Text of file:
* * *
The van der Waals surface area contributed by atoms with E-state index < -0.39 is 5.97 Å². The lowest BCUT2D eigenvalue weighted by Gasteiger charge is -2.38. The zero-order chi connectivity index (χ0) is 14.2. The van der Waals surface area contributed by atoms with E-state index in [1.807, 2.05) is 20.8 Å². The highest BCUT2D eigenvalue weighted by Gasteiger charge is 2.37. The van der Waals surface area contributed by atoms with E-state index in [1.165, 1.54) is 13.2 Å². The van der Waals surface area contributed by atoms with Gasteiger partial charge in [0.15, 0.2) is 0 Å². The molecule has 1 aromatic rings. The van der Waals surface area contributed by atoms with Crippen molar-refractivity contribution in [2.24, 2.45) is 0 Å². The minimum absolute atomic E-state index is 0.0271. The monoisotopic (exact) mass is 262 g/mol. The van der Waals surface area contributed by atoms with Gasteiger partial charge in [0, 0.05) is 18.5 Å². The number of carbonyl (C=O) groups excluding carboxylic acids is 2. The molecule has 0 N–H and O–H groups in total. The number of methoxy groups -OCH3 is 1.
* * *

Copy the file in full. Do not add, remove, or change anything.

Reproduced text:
The van der Waals surface area contributed by atoms with E-state index < -0.39 is 5.97 Å². The lowest BCUT2D eigenvalue weighted by Gasteiger charge is -2.38. The zero-order chi connectivity index (χ0) is 14.2. The van der Waals surface area contributed by atoms with E-state index in [1.807, 2.05) is 20.8 Å². The highest BCUT2D eigenvalue weighted by Gasteiger charge is 2.37. The van der Waals surface area contributed by atoms with E-state index in [1.165, 1.54) is 13.2 Å². The van der Waals surface area contributed by atoms with Gasteiger partial charge in [0.15, 0.2) is 0 Å². The molecule has 1 aromatic rings. The van der Waals surface area contributed by atoms with Crippen molar-refractivity contribution in [2.24, 2.45) is 0 Å². The minimum absolute atomic E-state index is 0.0271. The monoisotopic (exact) mass is 262 g/mol. The van der Waals surface area contributed by atoms with Gasteiger partial charge in [0, 0.05) is 18.5 Å². The number of carbonyl (C=O) groups excluding carboxylic acids is 2. The molecule has 0 N–H and O–H groups in total. The number of methoxy groups -OCH3 is 1.